Author Date


Degree Name



Political Science


David M. Kennedy Center for International Studies

Defense Date


Publication Date


First Faculty Advisor

Joel Selway

First Faculty Reader

Darren Hawkins

Honors Coordinator

Ray Christensen


Thailand, political culture, democracy, Asian values, values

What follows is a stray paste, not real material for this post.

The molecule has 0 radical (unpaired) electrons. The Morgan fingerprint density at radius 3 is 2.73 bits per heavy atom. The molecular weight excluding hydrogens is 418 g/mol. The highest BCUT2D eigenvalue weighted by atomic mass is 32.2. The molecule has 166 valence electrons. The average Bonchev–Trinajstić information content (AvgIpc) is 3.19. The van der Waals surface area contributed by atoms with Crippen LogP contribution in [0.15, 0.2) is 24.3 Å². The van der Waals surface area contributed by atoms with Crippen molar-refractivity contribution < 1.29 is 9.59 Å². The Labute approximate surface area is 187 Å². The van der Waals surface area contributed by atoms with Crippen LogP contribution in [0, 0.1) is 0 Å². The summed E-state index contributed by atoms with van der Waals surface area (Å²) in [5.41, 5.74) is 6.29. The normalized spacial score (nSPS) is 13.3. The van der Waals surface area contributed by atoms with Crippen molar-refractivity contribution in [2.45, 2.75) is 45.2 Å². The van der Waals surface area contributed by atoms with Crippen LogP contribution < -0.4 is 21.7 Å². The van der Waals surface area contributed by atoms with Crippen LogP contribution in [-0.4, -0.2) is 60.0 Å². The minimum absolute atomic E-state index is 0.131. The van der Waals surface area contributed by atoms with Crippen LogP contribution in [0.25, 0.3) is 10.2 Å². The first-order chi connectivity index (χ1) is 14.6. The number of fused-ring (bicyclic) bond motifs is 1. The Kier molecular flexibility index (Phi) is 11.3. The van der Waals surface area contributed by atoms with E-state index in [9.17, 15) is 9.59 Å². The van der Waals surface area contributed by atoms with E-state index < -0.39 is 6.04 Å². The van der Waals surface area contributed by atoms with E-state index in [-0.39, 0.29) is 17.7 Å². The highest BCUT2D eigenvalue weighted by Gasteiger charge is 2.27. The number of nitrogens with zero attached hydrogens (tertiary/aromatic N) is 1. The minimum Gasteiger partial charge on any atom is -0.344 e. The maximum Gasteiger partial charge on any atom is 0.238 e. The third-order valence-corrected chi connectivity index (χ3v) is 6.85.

Despite research found in the World Values Survey which indicates high global support for democracy, certain regions of the world have struggled to solidify or even introduce democratic institutions. Existing explanations such as the Asian Values Theory show mixed results that political culture in Asian countries decreases support for democracy. These studies also fail to look at country-specific political cultures within countries like Thailand, where national values play a distinct role in the political arena and could affect democratic support. Moreover, previous research has not disaggregated how competing values at the national, regional, and global levels can affect support for democracy. This study attempts to answer these questions by using an experimental survey to measure how Thai, Asian, and Western values impact support for democracy. Using a randomized sample size (n = 4,013), this study makes three key contributions to the literature: first, Thai society is composed of three distinct value groups, a) those with stronger Asian values only, b) those with strong Thai values only, and c) those with neither strong Asian or Thai values. Second, priming respondents to think explicitly about various sets of values was only able to move the last of these groups’ support for democracy. In line with existing theories, the results show that general Asian values decrease support for democracy. We additionally find that Thai values also has this effect, and in fact is stronger. Lastly, this effect is limited to a decrease in support for democracy at a superficial level but has no effect on deep support for democracy. In sum, our study shows that the dampening effect of Asian values on support for democracy is much more circumscribed than previous studies have found.